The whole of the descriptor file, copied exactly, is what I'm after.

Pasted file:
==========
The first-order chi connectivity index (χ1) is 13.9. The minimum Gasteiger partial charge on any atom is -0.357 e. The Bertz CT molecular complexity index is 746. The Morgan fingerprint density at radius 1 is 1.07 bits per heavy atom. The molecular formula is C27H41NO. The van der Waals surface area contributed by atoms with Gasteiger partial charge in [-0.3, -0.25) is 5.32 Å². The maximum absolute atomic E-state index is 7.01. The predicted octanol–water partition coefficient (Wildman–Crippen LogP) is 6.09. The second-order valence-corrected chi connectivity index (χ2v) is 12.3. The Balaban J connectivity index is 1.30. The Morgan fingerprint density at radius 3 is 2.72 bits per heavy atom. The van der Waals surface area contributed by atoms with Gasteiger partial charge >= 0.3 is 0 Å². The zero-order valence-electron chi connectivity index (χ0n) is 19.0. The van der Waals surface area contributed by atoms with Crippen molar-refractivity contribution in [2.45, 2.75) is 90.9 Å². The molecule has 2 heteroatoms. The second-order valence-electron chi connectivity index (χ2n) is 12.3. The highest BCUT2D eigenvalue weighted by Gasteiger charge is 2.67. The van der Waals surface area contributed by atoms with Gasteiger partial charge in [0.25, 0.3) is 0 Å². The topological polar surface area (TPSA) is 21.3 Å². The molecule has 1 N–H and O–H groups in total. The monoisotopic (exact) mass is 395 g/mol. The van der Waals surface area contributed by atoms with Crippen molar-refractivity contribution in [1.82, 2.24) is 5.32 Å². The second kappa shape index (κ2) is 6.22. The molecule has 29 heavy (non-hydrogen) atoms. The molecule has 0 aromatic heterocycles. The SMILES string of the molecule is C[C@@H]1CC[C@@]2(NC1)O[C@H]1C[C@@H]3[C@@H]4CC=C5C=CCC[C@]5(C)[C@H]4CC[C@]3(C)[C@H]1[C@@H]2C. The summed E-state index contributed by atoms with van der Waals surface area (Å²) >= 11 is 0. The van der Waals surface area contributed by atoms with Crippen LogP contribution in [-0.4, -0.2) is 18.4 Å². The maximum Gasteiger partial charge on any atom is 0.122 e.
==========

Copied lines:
The first-order chi connectivity index (χ1) is 13.9. The minimum Gasteiger partial charge on any atom is -0.357 e. The Bertz CT molecular complexity index is 746. The Morgan fingerprint density at radius 1 is 1.07 bits per heavy atom. The molecular formula is C27H41NO. The van der Waals surface area contributed by atoms with Gasteiger partial charge in [-0.3, -0.25) is 5.32 Å². The maximum absolute atomic E-state index is 7.01. The predicted octanol–water partition coefficient (Wildman–Crippen LogP) is 6.09. The second-order valence-corrected chi connectivity index (χ2v) is 12.3. The Balaban J connectivity index is 1.30. The Morgan fingerprint density at radius 3 is 2.72 bits per heavy atom. The van der Waals surface area contributed by atoms with Gasteiger partial charge >= 0.3 is 0 Å². The zero-order valence-electron chi connectivity index (χ0n) is 19.0. The van der Waals surface area contributed by atoms with Crippen molar-refractivity contribution in [2.45, 2.75) is 90.9 Å². The molecule has 2 heteroatoms. The second-order valence-electron chi connectivity index (χ2n) is 12.3. The highest BCUT2D eigenvalue weighted by Gasteiger charge is 2.67. The van der Waals surface area contributed by atoms with Gasteiger partial charge in [0.25, 0.3) is 0 Å². The topological polar surface area (TPSA) is 21.3 Å². The molecule has 1 N–H and O–H groups in total. The monoisotopic (exact) mass is 395 g/mol. The van der Waals surface area contributed by atoms with Crippen molar-refractivity contribution in [1.82, 2.24) is 5.32 Å². The second kappa shape index (κ2) is 6.22. The molecule has 29 heavy (non-hydrogen) atoms. The molecule has 0 aromatic heterocycles. The SMILES string of the molecule is C[C@@H]1CC[C@@]2(NC1)O[C@H]1C[C@@H]3[C@@H]4CC=C5C=CCC[C@]5(C)[C@H]4CC[C@]3(C)[C@H]1[C@@H]2C. The summed E-state index contributed by atoms with van der Waals surface area (Å²) >= 11 is 0. The van der Waals surface area contributed by atoms with Crippen LogP contribution in [-0.4, -0.2) is 18.4 Å². The maximum Gasteiger partial charge on any atom is 0.122 e.